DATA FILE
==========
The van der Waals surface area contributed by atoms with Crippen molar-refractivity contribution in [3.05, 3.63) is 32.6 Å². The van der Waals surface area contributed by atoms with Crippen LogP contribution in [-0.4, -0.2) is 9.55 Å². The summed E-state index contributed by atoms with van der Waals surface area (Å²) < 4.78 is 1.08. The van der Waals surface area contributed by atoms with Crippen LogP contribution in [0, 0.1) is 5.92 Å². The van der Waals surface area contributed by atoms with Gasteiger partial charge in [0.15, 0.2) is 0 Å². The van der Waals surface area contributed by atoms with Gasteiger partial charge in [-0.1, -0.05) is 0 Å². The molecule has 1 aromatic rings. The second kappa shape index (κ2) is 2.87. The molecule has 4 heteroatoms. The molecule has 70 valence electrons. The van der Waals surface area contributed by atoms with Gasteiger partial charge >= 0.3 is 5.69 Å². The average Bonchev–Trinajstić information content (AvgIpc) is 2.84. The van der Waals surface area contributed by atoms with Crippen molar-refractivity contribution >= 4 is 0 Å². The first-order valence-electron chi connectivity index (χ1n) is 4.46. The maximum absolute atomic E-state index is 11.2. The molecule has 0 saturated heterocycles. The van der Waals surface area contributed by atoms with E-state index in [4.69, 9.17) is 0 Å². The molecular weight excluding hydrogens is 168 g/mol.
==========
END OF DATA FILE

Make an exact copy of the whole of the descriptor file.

The van der Waals surface area contributed by atoms with Crippen molar-refractivity contribution in [3.05, 3.63) is 32.6 Å². The van der Waals surface area contributed by atoms with Crippen LogP contribution in [-0.4, -0.2) is 9.55 Å². The summed E-state index contributed by atoms with van der Waals surface area (Å²) < 4.78 is 1.08. The van der Waals surface area contributed by atoms with Crippen LogP contribution in [0, 0.1) is 5.92 Å². The van der Waals surface area contributed by atoms with Gasteiger partial charge in [0.15, 0.2) is 0 Å². The van der Waals surface area contributed by atoms with Gasteiger partial charge in [-0.1, -0.05) is 0 Å². The molecule has 1 aromatic rings. The second kappa shape index (κ2) is 2.87. The molecule has 4 heteroatoms. The molecule has 70 valence electrons. The van der Waals surface area contributed by atoms with Gasteiger partial charge >= 0.3 is 5.69 Å². The average Bonchev–Trinajstić information content (AvgIpc) is 2.84. The van der Waals surface area contributed by atoms with Crippen molar-refractivity contribution >= 4 is 0 Å². The first-order valence-electron chi connectivity index (χ1n) is 4.46. The maximum absolute atomic E-state index is 11.2. The molecule has 0 saturated heterocycles. The van der Waals surface area contributed by atoms with E-state index in [4.69, 9.17) is 0 Å². The molecular weight excluding hydrogens is 168 g/mol.